Polyploidy can melt the frozen niche

The rabbit hole of asexual reproduction literature is full of weird detours in the evolution of life.

There are asexual lineages that facultatively have sex, asexuals that still need sperm from other species,  and asexuals that steal sperm from other species, among a whole host of flavors of asexual reproduction. These groups, which can be contemporary to ancient in age, are of significant interest to those studying the origin and maintenance of sex. However, one of the main problems in comparing asexual lineages with closely-related sexual species is that asexuals usually have traits, mainly increased ploidy, that confound inferences about reproductive mode.

An interesting paper in the recent edition of PNAS by Mau et al. investigate one of the only systems where disentangling the effects of reproductive mode and ploidy is even possible, the genus Boechera. These perennial plants include widely-spread sexual diploid species, asexual diploids, and asexual triploids. The authors identify specific alleles associated with the creation of apomictic seeds and use these alleles to distinguish between sexual and asexual specimens from across western North America.

Analyses of this distributional data showed comprehensive niche conservatism between sexual and asexual diploids (“the frozen niche”), but niche differentiation between sexual diploids and polyploids.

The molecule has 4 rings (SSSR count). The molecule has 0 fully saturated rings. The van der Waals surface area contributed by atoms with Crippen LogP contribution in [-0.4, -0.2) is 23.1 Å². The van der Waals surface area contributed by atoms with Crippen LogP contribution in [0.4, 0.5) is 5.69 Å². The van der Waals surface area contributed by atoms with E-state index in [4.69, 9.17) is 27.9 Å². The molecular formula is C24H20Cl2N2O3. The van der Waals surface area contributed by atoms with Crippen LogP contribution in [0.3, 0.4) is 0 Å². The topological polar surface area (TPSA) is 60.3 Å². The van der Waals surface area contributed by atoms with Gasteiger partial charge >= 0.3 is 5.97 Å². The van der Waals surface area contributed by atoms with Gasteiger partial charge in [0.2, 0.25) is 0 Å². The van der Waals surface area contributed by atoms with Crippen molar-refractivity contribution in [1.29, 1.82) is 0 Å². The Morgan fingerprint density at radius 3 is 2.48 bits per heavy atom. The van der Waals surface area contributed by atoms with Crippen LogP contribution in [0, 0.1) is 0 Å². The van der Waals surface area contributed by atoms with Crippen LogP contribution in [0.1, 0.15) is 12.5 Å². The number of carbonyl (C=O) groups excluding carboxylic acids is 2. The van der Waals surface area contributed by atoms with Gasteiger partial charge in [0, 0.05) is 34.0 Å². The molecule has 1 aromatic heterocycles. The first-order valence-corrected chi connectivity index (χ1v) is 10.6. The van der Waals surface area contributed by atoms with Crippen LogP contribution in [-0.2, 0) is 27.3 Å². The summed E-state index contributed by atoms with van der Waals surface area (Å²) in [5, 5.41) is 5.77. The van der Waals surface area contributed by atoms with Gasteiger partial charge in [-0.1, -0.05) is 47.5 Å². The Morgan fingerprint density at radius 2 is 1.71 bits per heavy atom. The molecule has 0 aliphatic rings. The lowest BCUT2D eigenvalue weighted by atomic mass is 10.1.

Our data provide phylogeographic evidence for multiple origins of apomictic cytotypes in Boechera and support a frozen-niche variation model for diploid apomixis niche evolution. Importantly, we provide statistical evidence that ploidy variation, both within and among species, is a stronger driver of niche evolution than reproductive mode.

This is just one aspect of a more complicated evolutionary history that includes multiple bouts of hybridization and transitions between reproductive modes, but Mau and colleagues provide one of the best recent efforts at understanding the mechanism that makes weird asexuals, well, weird.

Mau M., Lovell J.T., José M. Corral, Christiane Kiefer, Marcus A. Koch, Olawale M. Aliyu & Timothy F. Sharbel (2015). Hybrid apomicts trapped in the ecological niches of their sexual ancestors, Proceedings of the National Academy of Sciences, 201423447. DOI: http://dx.doi.org/10.1073/pnas.1423447112


About Rob Denton

I'm an Assistant Professor in the Division of Science and Math at the University of Minnesota Morris. I'm most interested in understanding the evolutionary/ecological consequences of strange reproduction in salamanders (unisexual Ambystoma). Topics I'm likely to write about: population and landscape genetics, mitonuclear interactions, polyploidy, and reptiles/amphibians.
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